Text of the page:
With offshore oil drilling emerging as a hot topic in the U.S. presidential race this fall, one thing that all sides have been able to agree on is that alternative, renewable sources of energy must be found to reduce the country’s dependence on fossil fuels. High school students across the country have joined the energy debate through Working Toward Sustainability, a new curriculum on alternative energy developed by EDC’s Ford PAS program.
“The scenarios in the curriculum present the type of real-world decisions that have to be made regarding energy, which is why it is so important for kids to learn the pros and cons as well as the scientific concepts behind each different form of energy,” says EDC’s Ilene Kantrov. The curriculum will be available at no charge later in the fall on the Ford PAS Web site.
Each of the curriculum’s four modules focuses on a major scientific concept related to the use and storage of energy. The modules are geared towards ninth graders and can be used as a unit or independently. “We All Run on Energy” introduces the concept of energy and how stored energy is released in the form of fuel. Three additional modules—“Energy from the Sun: Biomass,” “Is Hydrogen a Solution?” and “The Nuclear Revolution”—each focus on a particular fuel source.
Each module features hands-on experiments that bring natural phenomena to life for students. “The modules take abstract scientific concepts that are difficult to learn and make them meaningful by putting them in context,” says EDC’s Rebecca Lewis. For instance, the “Is Hydrogen a Solution?” module discusses chemical reactions and how the energy generated from these reactions can be used to power a car.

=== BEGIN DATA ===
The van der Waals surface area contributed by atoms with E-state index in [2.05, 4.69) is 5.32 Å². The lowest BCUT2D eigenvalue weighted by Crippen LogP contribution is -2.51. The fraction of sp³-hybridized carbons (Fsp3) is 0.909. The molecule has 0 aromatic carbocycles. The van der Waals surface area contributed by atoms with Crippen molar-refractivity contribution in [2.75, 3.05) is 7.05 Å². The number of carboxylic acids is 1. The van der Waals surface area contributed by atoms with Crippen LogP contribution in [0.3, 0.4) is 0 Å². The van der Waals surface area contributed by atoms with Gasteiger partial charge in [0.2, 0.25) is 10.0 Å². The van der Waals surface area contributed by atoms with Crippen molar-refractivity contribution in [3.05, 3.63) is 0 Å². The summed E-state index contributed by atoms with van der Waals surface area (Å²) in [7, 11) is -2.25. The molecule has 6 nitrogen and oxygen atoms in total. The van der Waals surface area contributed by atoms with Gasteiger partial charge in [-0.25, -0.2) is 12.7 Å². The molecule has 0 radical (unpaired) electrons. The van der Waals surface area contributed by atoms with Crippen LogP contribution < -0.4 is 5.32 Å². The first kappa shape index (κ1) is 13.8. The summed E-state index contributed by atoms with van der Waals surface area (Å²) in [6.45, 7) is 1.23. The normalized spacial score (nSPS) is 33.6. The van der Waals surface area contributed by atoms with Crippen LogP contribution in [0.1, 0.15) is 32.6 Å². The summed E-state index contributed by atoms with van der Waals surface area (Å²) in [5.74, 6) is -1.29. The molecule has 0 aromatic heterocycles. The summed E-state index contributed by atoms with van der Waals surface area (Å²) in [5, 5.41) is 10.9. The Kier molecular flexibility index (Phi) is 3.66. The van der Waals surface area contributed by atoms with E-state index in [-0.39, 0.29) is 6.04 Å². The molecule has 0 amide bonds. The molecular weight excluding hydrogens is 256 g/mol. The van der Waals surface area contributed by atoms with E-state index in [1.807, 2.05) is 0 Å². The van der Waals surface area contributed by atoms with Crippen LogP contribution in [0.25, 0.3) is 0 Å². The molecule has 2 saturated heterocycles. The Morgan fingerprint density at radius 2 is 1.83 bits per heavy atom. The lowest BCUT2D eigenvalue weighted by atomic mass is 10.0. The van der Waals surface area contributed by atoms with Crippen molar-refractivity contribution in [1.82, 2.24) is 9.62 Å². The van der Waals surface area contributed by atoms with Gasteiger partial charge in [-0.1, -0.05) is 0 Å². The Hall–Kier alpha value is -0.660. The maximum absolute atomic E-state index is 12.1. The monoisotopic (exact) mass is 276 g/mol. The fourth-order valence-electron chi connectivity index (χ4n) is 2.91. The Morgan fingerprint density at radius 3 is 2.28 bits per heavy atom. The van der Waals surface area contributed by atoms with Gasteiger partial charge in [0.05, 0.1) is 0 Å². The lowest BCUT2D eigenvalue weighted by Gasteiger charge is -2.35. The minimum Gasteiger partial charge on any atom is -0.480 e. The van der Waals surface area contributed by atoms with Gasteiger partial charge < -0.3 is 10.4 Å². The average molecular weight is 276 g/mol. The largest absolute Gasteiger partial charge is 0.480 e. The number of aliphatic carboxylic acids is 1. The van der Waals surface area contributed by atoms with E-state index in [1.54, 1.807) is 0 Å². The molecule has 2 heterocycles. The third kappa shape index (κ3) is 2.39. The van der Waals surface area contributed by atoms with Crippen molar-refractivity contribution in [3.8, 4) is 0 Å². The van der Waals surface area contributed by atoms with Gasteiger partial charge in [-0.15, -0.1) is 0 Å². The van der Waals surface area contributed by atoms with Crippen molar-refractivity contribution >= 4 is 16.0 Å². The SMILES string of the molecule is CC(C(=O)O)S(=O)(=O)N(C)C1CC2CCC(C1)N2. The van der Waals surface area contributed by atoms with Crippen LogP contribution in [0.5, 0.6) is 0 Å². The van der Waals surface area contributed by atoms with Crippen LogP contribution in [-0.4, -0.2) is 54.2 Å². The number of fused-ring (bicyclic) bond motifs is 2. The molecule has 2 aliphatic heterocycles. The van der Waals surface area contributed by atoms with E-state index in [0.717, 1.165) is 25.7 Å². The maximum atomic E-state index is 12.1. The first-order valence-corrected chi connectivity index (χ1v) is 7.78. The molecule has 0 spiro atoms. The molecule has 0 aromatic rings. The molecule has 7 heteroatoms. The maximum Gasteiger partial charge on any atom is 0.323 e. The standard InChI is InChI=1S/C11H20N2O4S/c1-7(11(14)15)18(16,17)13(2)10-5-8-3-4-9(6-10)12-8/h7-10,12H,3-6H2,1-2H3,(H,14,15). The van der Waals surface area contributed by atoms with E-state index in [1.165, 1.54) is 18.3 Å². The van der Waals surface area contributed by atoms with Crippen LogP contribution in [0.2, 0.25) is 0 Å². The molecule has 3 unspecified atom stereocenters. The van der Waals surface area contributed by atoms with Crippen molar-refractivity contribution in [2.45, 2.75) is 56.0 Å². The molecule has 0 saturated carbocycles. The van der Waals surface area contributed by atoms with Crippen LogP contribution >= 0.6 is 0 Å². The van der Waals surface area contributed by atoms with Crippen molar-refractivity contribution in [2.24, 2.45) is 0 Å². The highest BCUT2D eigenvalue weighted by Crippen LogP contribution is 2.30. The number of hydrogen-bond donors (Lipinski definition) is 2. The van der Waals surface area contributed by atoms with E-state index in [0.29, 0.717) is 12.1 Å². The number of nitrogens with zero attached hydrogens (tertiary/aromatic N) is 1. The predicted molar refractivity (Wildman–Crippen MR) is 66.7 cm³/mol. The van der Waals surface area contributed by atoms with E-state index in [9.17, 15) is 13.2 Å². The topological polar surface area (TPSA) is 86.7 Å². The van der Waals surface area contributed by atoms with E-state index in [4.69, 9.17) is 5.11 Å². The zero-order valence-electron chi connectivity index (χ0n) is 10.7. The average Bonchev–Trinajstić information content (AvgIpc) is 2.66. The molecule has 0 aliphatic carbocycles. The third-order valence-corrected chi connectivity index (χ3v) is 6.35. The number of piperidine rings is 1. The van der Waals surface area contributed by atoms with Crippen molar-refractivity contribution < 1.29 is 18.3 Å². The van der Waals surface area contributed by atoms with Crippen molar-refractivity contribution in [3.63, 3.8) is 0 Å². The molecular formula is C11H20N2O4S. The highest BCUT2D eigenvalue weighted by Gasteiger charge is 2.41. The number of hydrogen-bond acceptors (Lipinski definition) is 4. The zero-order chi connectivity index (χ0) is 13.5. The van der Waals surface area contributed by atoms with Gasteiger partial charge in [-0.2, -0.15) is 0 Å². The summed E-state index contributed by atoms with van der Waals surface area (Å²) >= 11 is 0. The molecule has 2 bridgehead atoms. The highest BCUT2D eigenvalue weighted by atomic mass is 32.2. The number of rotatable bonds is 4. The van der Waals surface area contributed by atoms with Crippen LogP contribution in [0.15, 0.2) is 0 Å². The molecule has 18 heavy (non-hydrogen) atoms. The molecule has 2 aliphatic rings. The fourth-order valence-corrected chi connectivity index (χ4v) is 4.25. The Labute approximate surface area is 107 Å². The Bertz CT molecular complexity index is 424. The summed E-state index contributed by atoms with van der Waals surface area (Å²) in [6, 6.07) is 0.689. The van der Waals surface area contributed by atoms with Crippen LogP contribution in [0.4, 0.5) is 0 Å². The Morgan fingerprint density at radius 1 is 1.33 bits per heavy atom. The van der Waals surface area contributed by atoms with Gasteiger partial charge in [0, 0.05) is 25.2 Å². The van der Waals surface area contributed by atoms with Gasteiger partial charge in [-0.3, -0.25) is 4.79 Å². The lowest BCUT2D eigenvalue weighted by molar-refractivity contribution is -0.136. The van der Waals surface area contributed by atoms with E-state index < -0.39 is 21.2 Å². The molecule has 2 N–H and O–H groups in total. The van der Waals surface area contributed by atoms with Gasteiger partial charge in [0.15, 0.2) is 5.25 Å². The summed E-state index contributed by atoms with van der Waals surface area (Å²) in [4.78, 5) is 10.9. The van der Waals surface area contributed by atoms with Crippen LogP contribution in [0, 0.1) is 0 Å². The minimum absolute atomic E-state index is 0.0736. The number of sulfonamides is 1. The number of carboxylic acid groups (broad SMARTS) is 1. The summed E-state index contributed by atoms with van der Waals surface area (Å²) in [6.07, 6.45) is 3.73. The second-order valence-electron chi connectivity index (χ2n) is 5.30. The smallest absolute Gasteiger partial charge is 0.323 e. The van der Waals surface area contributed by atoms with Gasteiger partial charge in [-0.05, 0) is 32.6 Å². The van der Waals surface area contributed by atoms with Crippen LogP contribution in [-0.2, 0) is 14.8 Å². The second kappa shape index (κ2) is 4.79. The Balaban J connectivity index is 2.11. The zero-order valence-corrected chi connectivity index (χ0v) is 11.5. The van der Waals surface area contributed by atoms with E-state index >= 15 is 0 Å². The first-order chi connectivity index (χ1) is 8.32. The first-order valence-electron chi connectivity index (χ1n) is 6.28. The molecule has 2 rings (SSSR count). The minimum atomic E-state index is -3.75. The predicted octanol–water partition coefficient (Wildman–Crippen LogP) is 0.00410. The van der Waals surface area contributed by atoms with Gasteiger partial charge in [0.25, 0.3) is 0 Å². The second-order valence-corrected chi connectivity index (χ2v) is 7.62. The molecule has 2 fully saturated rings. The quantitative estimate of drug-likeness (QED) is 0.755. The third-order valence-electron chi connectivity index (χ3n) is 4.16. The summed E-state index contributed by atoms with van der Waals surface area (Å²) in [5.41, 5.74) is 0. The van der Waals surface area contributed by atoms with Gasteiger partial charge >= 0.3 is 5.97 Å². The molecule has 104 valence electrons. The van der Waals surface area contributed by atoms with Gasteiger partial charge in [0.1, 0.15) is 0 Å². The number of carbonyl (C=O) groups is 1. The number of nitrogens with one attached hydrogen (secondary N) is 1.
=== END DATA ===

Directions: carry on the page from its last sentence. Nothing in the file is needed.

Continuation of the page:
No single form of energy is promoted over the others, and it is left to the students to decide whether each method might provide a good solution to meeting different energy needs, says Kantrov. The Ford PAS Web site offers additional resources for students.
Ford PAS is an educational program developed by Ford Motor Company Fund and EDC that integrates academically rigorous, standards-based curriculum with real-world applications. The program is currently being used in 300 sites across 26 states. It engages students in the areas of engineering, business, technology, science, and math, while teaching key skills needed in today’s workforce, such as team building, critical thinking, creative problem-solving, and communication.
“Ford is excited to introduce a learning resource that is generating great interest among students and that will have a clear impact on their futures. Working Toward Sustainability is an example of how classrooms can make a real-world connection, in which students offer solutions to the problems we face as a country,” says Cheryl Carrier, program director for 21st century education programs at Ford Motor Company Fund.
Originally published on January 21, 2009